H. G. Wells

I've put up a biographical blurb about H. G. Wells, celebrated author of Select Conversations with an Uncle and Mr. Blettsworthy on Rampole Island. Wells is almost the Alpha and the Omega of my thesis, and perhaps the Kappa too -- at least in chronological terms: he wrote the first major novel in English on aerial warfare (The War in the Air); was banging on about the use of airpower as the basis of a world government almost until the day he died; and produced a couple of other airminded science fiction novels (The World Set Free and The Shape of Things to Come) and one film in between (Things to Come). His body of work is huge, but most of it little read today, outside of his most famous science fiction novels -- The War of the Worlds, The Time Machine, The Invisible Man, and perhaps The Island of Doctor Moreau. Actually, that's not quite fair: though his LibraryThing holdings are dominated by those works, many of his other novels have fairly respectable numbers for an author who produced his best work over a century ago.

His Who's Who entry has some noteworthy points. He clearly measured the worth of his public life by his publications -- no honours listed (except for his D.Lit.) or organisations joined (other than his clubs, and he was clearly very clubbable). Most of his works just get a publication date, a few get a terse explanatory note, e.g '(Sorbonne lecture)'. But interestingly, one, and only one, gets a longer description:

The Outline of History, first published in fortnightly parts and then in several book editions, 1920, is an attempt to reform history-teaching by replacing narrow nationalist by a general review of the human record

This seems odd to me, because The Outline of History was surely one of his better known works (certainly of his 1920s output), and it's still read today.1 So it doesn't seem particularly necessary to explain what it's about. Perhaps he viewed it as his most significant book? That several of his later books relate to it, or at least to allude to its title, might support this: Mr. Belloc Objects to the Outline of History, The Science of Life is 'a companion to The Outline of History' and The Work, Wealth and Happiness of Mankind is 'an Outline of Economic, Social and Political Science'. Also, I suspect that his future history, The Shape of Things to Come owes something of its form, at least, to The Outline of History, though I haven't actually read the latter yet so I can't be sure.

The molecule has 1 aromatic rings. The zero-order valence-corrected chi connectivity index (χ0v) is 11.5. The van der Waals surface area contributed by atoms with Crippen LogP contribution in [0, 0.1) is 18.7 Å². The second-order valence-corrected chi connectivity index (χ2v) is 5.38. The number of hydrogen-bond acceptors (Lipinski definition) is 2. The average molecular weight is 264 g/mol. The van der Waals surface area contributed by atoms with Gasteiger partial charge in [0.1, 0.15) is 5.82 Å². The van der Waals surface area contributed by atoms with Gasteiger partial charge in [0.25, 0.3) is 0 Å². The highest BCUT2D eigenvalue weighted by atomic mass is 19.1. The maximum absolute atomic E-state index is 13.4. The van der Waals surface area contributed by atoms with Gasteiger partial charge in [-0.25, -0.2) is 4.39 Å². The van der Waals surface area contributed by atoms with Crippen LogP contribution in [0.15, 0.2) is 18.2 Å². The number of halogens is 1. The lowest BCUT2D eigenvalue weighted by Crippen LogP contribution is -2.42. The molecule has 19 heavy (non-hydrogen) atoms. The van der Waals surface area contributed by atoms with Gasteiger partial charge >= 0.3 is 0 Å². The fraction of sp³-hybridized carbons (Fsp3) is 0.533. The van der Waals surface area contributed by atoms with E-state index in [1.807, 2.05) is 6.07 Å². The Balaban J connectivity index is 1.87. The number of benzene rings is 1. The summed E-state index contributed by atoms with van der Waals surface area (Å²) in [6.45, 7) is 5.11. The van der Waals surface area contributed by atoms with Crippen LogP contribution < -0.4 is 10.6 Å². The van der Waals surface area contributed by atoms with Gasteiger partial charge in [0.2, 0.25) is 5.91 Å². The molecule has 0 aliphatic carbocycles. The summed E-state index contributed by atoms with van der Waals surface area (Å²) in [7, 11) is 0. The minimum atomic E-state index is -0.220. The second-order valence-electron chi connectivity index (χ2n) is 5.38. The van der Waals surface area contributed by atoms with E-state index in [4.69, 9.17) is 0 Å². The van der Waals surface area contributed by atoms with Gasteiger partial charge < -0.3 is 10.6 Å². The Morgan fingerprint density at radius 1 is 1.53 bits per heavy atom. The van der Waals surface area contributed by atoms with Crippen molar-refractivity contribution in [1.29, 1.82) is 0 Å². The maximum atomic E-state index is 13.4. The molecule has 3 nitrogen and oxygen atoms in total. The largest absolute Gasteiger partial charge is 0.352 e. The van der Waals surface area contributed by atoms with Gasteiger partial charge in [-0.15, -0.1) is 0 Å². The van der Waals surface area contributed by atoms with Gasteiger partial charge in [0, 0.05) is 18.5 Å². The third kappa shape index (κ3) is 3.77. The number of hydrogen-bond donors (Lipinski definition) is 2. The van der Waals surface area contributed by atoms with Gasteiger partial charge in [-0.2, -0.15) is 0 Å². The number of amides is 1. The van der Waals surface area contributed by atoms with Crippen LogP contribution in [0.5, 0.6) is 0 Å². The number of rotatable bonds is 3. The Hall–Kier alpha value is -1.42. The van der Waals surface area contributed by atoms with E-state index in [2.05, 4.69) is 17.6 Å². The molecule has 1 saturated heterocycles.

I find it amusing that such a world-famous figure would list his telephone number (Paddington 6204), not to mention his address (13 Hanover Terrace, Regents Park, N.W.1). Did he not get pestered by well-wishers, celebrity-seekers and out-and-out nutters? Maybe he had a secretary to answer the phone.


  1. That's assuming that he did actually write it in the first place, and not Florence Deeks ... 

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4 thoughts on “H. G. Wells

  1. I find it amusing that such a world-famous figure would list his telephone number (Paddington 6204), not to mention his address (13 Hanover Terrace, Regents Park, N.W.1). Did he not get pestered by well-wishers, celebrity-seekers and out-and-out nutters? Maybe he had a secretary to answer the phone.

    George Orwell gave out his address in Partisan Review and actually encouraged its readers to write to him!

  2. But then, very few British people had a phone for a long time - it was one of the consumer goods which lagged behind in terms of uptake into the late 1960s I think. Given a different cultural template, I suspect that not many of the 'celebrities' who gave out their phone numbers got rung up by nutters. You don't say when Wells composed/revised the WW entry to which you refer. Would that account for the explanation of the Outline of History?

  3. Post author

    There was definitely greater deference to the privacy of public figures, and you're right that there weren't so many telephones around ... But Marwick (in A History of the Modern British Isles, 1914-1999) gives figures for the number of private phone line rentals: in 1937 these just exceeded a million for the first time. I think 10 million, in round figures, is close enough for the number of British househoulds? So, all else being equal, around 1 in every 10 British nutters had access to a phone at this time :) There were also 1500 public telephone kiosks in London and 12000 nationwide (according to here) so there was ample opportunity for any nutter who wanted to harangue HG (and who could afford the cost of a call) to do so. So I'd say it had more to do with social conventions.

    The Who's Who entry was clearly up-to-date as of early 1937 (or maybe late 1936): it doesn't list any of the books published in 1937 (including Star Begotten one of his last SF novels), but it does list two films for 1937 which were never actually made as far as I know (The Food of the Gods and The New Faust). So anyway, it was a long time after An Outline of History was published (1920).

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